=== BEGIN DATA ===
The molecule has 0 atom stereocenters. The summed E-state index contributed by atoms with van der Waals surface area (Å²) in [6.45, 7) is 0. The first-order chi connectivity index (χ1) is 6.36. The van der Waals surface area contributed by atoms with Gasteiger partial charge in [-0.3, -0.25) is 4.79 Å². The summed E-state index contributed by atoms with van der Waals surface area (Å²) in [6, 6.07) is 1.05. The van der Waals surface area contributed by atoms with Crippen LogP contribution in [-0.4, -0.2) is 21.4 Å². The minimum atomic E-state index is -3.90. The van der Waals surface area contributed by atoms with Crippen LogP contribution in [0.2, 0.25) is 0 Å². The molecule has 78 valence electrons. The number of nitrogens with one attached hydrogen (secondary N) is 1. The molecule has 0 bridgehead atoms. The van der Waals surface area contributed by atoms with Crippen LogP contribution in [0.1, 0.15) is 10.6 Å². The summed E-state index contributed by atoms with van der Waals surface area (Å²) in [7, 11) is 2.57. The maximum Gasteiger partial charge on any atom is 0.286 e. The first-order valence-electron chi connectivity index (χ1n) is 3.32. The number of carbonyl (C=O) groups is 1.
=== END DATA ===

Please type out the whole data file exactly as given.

The molecule has 0 atom stereocenters. The summed E-state index contributed by atoms with van der Waals surface area (Å²) in [6.45, 7) is 0. The first-order chi connectivity index (χ1) is 6.36. The van der Waals surface area contributed by atoms with Gasteiger partial charge in [-0.3, -0.25) is 4.79 Å². The summed E-state index contributed by atoms with van der Waals surface area (Å²) in [6, 6.07) is 1.05. The van der Waals surface area contributed by atoms with Crippen LogP contribution in [-0.4, -0.2) is 21.4 Å². The minimum atomic E-state index is -3.90. The van der Waals surface area contributed by atoms with Crippen LogP contribution in [0.2, 0.25) is 0 Å². The molecule has 78 valence electrons. The number of nitrogens with one attached hydrogen (secondary N) is 1. The molecule has 0 bridgehead atoms. The van der Waals surface area contributed by atoms with Crippen LogP contribution in [0.1, 0.15) is 10.6 Å². The summed E-state index contributed by atoms with van der Waals surface area (Å²) in [7, 11) is 2.57. The maximum Gasteiger partial charge on any atom is 0.286 e. The first-order valence-electron chi connectivity index (χ1n) is 3.32. The number of carbonyl (C=O) groups is 1.